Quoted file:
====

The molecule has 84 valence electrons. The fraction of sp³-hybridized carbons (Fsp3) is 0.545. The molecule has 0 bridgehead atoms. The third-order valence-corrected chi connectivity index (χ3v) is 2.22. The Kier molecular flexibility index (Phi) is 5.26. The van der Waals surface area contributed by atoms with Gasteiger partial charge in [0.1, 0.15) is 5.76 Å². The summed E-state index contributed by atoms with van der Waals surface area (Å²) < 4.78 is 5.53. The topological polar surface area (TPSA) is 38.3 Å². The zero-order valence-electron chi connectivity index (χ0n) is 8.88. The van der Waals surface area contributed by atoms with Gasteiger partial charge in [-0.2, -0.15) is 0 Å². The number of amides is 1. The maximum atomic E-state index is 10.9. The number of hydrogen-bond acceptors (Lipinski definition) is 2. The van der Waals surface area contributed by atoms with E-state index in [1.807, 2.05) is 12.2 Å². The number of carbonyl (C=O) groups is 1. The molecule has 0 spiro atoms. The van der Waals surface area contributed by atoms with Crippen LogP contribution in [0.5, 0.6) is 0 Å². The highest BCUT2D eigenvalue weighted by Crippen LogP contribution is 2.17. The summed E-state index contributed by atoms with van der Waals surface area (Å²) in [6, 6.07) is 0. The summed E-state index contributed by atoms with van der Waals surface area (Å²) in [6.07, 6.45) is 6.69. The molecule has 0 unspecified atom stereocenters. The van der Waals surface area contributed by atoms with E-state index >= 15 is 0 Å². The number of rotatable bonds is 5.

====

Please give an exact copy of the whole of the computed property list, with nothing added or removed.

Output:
The molecule has 84 valence electrons. The fraction of sp³-hybridized carbons (Fsp3) is 0.545. The molecule has 0 bridgehead atoms. The third-order valence-corrected chi connectivity index (χ3v) is 2.22. The Kier molecular flexibility index (Phi) is 5.26. The van der Waals surface area contributed by atoms with Gasteiger partial charge in [0.1, 0.15) is 5.76 Å². The summed E-state index contributed by atoms with van der Waals surface area (Å²) < 4.78 is 5.53. The topological polar surface area (TPSA) is 38.3 Å². The zero-order valence-electron chi connectivity index (χ0n) is 8.88. The van der Waals surface area contributed by atoms with Gasteiger partial charge in [-0.2, -0.15) is 0 Å². The number of amides is 1. The maximum atomic E-state index is 10.9. The number of hydrogen-bond acceptors (Lipinski definition) is 2. The van der Waals surface area contributed by atoms with E-state index in [1.807, 2.05) is 12.2 Å². The number of carbonyl (C=O) groups is 1. The molecule has 0 spiro atoms. The van der Waals surface area contributed by atoms with Crippen LogP contribution in [0.5, 0.6) is 0 Å². The highest BCUT2D eigenvalue weighted by Crippen LogP contribution is 2.17. The summed E-state index contributed by atoms with van der Waals surface area (Å²) in [6, 6.07) is 0. The summed E-state index contributed by atoms with van der Waals surface area (Å²) in [6.07, 6.45) is 6.69. The molecule has 0 unspecified atom stereocenters. The van der Waals surface area contributed by atoms with E-state index >= 15 is 0 Å². The number of rotatable bonds is 5.